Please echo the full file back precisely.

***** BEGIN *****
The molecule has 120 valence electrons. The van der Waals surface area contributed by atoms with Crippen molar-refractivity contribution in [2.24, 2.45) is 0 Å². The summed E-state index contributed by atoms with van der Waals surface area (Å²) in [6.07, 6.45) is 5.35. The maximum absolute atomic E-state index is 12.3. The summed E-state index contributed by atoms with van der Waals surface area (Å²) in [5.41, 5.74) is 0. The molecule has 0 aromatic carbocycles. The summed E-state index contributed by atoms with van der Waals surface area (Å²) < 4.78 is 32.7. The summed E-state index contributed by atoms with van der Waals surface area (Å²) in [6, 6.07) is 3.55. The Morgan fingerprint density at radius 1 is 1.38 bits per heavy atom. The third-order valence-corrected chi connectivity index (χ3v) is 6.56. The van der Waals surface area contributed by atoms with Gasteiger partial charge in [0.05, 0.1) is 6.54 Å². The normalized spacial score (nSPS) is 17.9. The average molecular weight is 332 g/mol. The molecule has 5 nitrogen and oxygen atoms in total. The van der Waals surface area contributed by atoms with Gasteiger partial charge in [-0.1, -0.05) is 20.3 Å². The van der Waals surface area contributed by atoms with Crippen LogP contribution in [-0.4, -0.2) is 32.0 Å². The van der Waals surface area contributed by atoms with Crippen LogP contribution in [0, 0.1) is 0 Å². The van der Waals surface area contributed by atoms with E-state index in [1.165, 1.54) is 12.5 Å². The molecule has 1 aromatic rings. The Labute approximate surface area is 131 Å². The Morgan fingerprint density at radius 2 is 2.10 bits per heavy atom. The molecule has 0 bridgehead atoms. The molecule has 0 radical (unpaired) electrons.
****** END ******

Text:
The molecule has 120 valence electrons. The van der Waals surface area contributed by atoms with Crippen molar-refractivity contribution in [2.24, 2.45) is 0 Å². The summed E-state index contributed by atoms with van der Waals surface area (Å²) in [6.07, 6.45) is 5.35. The maximum absolute atomic E-state index is 12.3. The summed E-state index contributed by atoms with van der Waals surface area (Å²) in [5.41, 5.74) is 0. The molecule has 0 aromatic carbocycles. The summed E-state index contributed by atoms with van der Waals surface area (Å²) < 4.78 is 32.7. The summed E-state index contributed by atoms with van der Waals surface area (Å²) in [6, 6.07) is 3.55. The Morgan fingerprint density at radius 1 is 1.38 bits per heavy atom. The third-order valence-corrected chi connectivity index (χ3v) is 6.56. The van der Waals surface area contributed by atoms with Gasteiger partial charge in [0.05, 0.1) is 6.54 Å². The normalized spacial score (nSPS) is 17.9. The average molecular weight is 332 g/mol. The molecule has 5 nitrogen and oxygen atoms in total. The van der Waals surface area contributed by atoms with Gasteiger partial charge in [-0.1, -0.05) is 20.3 Å². The van der Waals surface area contributed by atoms with Crippen LogP contribution in [-0.4, -0.2) is 32.0 Å². The van der Waals surface area contributed by atoms with Crippen LogP contribution in [0, 0.1) is 0 Å². The van der Waals surface area contributed by atoms with E-state index in [1.165, 1.54) is 12.5 Å². The molecule has 1 aromatic rings. The Labute approximate surface area is 131 Å². The Morgan fingerprint density at radius 2 is 2.10 bits per heavy atom. The molecule has 0 bridgehead atoms. The molecule has 0 radical (unpaired) electrons.